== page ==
1103. Incidence of Lyme Disease and Initial Treatment Patterns in the United States, 2010-2013
Session: Poster Abstract Session: Lyme Disease
Friday, October 9, 2015
Room: Poster Hall
  • Johnson et al_1103.pdf (206.5 kB)
  • Background: Although Lyme Disease (LD) is the most commonly reported vector-borne illness in the US, real-world incidence of LD is poorly understood and likely underreported. Moreover, little is known about real-world treatment patterns. The objective of this study was to estimate LD incidence among commercially insured patients in the US from 2010 through 2013. A secondary objective was to describe initial LD treatment choices and time duration of therapy.

    Methods: Incidence of LD was defined as presence of a non-ancillary healthcare claim with a LD diagnosis (International Classification of Diseases, Ninth Revision code 088.81) in 2010-2013 among patients in the Truven Health MarketScan Research Databases. Incidence of LD was calculated separately for each calendar year among patients with continuous medical and pharmacy benefits for the calendar year. Patients with a diagnosis of a non-LD infection during the week before or after the LD diagnosis were excluded from the treatment patterns analysis to ensure that treatment was truly due to LD. Secondary analysis outcomes were the portion of patients receiving antibiotics within 14 days after a LD diagnosis, as well as types and duration of antibiotic use.

    Results: On average, 32 million patients had continuous enrolment in each of the study calendar years. The incidence of LD was 0.68 per 1,000 person-years in 2010, increasing to 0.84 in 2011, 0.83 in 2012 and 0.96 in 2013. A sub-analysis limited to US geographic regions with known high incidence of LD showed similar results with annual incidence increasing from 2.56 per 1,000 person-years in 2010 to 3.64 in 2013. Mean age of LD patients was 42.4 years and approximately one-half (52.8%) were female, which remained consistent throughout the study years. Overall, the number of patients treated with antibiotics within 14 days of an LD diagnosis increased from 49.7% in 2010 to 54.8% in 2013. The mean duration of therapy decreased slightly from 38.5 days (standard deviation (SD)=44.1) in 2010 to 35.3 days (SD=41.6) in 2013 (p<0.001); however, the median duration of therapy was consistently 21 days for each calendar year.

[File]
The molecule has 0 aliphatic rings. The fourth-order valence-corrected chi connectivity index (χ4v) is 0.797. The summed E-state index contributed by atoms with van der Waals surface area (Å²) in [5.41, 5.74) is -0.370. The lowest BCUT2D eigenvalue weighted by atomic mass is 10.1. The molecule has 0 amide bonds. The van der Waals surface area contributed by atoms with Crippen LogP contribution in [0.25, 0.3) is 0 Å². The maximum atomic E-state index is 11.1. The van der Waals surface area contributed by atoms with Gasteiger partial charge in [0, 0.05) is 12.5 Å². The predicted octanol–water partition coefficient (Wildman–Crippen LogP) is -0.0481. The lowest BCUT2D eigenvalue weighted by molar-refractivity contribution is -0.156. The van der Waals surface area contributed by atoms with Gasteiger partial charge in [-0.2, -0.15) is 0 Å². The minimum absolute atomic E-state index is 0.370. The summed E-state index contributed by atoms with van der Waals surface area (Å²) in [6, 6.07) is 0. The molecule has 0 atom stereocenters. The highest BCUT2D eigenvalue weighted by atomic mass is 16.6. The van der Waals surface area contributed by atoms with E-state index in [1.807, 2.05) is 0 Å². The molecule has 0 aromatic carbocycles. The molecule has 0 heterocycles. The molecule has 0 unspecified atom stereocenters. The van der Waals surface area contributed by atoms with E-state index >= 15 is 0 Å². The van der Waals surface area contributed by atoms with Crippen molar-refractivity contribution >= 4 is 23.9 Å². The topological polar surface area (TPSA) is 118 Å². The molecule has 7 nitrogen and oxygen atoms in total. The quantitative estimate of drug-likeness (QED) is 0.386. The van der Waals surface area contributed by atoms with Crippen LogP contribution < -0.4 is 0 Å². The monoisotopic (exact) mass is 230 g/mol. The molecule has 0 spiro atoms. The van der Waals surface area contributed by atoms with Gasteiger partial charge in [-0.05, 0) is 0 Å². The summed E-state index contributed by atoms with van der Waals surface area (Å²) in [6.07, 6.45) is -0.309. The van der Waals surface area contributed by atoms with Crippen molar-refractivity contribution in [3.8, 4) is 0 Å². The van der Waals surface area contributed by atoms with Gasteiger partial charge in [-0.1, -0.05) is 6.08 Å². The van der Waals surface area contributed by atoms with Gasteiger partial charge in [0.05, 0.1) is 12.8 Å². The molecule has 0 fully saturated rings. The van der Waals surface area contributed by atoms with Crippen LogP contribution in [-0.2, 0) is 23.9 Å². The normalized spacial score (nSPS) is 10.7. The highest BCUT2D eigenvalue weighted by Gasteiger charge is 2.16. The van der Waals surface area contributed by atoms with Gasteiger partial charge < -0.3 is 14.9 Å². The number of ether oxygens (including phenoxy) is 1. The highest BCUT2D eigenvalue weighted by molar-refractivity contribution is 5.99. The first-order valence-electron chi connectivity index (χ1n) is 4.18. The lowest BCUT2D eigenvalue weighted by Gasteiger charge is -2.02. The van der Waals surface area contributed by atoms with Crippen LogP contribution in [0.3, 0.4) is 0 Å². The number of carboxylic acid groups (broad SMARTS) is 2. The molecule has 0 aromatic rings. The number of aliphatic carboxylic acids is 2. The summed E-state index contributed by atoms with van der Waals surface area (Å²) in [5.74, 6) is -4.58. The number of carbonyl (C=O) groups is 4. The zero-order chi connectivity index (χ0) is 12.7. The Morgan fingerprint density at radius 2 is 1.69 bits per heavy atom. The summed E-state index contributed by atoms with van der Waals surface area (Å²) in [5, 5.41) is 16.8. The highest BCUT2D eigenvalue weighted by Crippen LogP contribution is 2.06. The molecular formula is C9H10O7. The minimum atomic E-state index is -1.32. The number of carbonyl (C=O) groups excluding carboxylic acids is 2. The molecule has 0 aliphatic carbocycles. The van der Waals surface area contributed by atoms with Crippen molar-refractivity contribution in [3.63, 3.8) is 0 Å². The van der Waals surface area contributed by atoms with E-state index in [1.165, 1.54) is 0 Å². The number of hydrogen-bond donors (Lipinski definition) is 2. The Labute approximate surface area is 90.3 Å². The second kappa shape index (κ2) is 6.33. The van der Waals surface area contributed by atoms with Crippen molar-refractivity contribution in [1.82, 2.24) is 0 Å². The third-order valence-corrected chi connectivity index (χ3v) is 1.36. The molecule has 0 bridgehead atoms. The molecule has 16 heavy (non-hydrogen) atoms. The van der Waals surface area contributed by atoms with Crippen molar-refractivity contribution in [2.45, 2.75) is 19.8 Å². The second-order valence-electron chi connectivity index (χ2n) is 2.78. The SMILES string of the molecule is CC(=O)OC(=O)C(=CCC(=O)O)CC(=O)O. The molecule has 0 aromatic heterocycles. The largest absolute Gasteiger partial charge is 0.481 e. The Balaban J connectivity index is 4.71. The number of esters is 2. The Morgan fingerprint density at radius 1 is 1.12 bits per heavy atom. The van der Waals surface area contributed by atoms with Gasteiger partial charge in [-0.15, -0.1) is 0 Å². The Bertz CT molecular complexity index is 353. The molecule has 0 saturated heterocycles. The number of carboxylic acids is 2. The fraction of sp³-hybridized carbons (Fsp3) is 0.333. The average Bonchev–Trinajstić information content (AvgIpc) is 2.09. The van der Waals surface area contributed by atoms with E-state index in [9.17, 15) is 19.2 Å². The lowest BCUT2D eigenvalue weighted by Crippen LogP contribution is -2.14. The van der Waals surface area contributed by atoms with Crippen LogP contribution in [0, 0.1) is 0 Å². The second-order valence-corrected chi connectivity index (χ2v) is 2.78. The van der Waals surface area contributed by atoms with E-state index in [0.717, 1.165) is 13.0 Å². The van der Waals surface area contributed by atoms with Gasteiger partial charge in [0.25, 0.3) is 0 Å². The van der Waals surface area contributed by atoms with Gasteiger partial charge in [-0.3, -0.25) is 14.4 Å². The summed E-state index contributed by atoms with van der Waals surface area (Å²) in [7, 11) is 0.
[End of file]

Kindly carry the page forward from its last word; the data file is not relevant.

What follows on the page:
Conclusion: While the incidence of LD appears to be increasing over time, initial treatment patterns remain largely unchanged. Results from this study will enhance understanding of LD epidemiology and treatment.

    Barbara H. Johnson, MBA1, Jeffrey D. Miller, MS2 and Machaon M. Bonafede, PhD, MPH1, (1)Outcomes Research, Truven Health Analytics, Cambridge, MA, (2)Life Sciences, Truven Health Analytics, Cambridge, MA


    B. H. Johnson, None

    J. D. Miller, None

    M. M. Bonafede, None

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